Sony Computer Entertainment president Ken Kutaragi went in depth on SCEI's business model and strategy during the second part of an interview with Japanese site PC Impress Watch.
Clarifying Sony's business model for the PlayStation 3, Kutaragi said Sony would be diverging from the traditional model of hardware, content, and royalties--which he referred to as a product of "the Nintendo era." He stated that in regards to the PS3, "our message is clear: hardware is our business." Rather than selling hardware at a loss and compensating with royalties, Sony plans to make the PS3 "a common platform, on which top programmers can realize their full potential."
On the other hand, he confirmed that Sony has no plans to stop releasing first-party software and will continue the policy it has followed for the PlayStation 2. "[With the PS2] we're putting out a considerable amount of content. But we don't step on third-party companies' toes; it's more of a friendly rivalry."
Regarding the PS3's high sticker price, Kutaragi explained it was all a matter of brand perception. "Steve Jobs could slap an Apple logo on the PS3 and sell them for $2,000 each," he said. "We couldn't do that. That's the difference between the PlayStation brand and a computer brand, like Apple." He also expressed Sony's wish to make "PlayStation" a byword for "entertainment computer."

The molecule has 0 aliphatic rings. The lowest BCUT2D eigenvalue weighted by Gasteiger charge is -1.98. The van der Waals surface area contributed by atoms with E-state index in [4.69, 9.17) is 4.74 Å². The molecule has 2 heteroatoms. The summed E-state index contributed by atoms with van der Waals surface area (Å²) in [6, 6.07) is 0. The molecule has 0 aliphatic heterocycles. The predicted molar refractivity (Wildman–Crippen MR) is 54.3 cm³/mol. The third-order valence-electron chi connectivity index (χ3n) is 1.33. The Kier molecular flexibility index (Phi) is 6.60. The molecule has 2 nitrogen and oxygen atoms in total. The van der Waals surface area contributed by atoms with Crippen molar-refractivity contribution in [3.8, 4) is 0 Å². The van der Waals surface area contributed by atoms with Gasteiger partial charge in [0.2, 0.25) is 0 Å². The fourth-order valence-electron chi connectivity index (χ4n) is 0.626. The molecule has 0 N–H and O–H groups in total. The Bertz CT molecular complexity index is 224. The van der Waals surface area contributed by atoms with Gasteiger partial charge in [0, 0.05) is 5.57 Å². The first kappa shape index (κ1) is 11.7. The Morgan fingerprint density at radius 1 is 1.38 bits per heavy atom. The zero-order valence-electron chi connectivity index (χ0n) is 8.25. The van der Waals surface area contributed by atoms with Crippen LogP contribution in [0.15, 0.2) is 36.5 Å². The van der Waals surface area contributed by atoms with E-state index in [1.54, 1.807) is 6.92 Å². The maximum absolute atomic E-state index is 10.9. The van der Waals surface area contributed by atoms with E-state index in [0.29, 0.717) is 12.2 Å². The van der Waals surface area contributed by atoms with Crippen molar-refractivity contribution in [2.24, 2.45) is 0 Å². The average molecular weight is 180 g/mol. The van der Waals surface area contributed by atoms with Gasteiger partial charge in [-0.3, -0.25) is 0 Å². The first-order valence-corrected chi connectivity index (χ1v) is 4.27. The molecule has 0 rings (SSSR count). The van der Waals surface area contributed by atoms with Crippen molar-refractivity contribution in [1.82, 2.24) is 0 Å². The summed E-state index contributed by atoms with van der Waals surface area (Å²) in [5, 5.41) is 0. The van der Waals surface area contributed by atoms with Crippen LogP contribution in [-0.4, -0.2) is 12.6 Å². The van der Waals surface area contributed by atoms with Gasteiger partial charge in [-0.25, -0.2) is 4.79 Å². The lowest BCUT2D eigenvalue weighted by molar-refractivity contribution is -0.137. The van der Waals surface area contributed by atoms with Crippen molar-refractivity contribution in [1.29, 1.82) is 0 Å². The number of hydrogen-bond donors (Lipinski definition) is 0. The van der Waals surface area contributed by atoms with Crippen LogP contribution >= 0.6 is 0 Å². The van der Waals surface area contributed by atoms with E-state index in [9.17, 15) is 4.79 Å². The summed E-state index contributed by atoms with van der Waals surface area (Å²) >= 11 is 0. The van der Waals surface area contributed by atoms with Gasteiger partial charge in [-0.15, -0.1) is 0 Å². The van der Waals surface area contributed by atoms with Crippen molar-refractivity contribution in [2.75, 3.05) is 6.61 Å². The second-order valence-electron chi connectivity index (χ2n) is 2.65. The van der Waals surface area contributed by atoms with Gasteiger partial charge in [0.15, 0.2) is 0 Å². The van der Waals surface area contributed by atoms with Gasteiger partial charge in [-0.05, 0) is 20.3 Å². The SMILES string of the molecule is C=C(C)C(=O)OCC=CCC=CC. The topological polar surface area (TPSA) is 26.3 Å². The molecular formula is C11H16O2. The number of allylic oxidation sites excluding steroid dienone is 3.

He further emphasized the PS3's PC-like abilities, stating there would be no problems running popular flavors of OS, including Linux, Windows, and Mac OS X: "to the PS3, an OS is like any other application." However, he added that "I think that perhaps you'll see a general purpose Cell [built-in] OS." Previously, the company has said that the PS3 hard drive would come with a Linux-based OS preinstalled.
Kutaragi also expressed his desire that the PS3 should enter the household and form its own "ecosystem" as Apple products have managed to do in the past. "More than Microsoft," he said, "Apple is closer to our vision [for the PS3]." Although SCEI and Apple are not in competition now, Kutaragi rules out nothing in the future. "Jobs loves computers. It's only natural that our visions should overlap."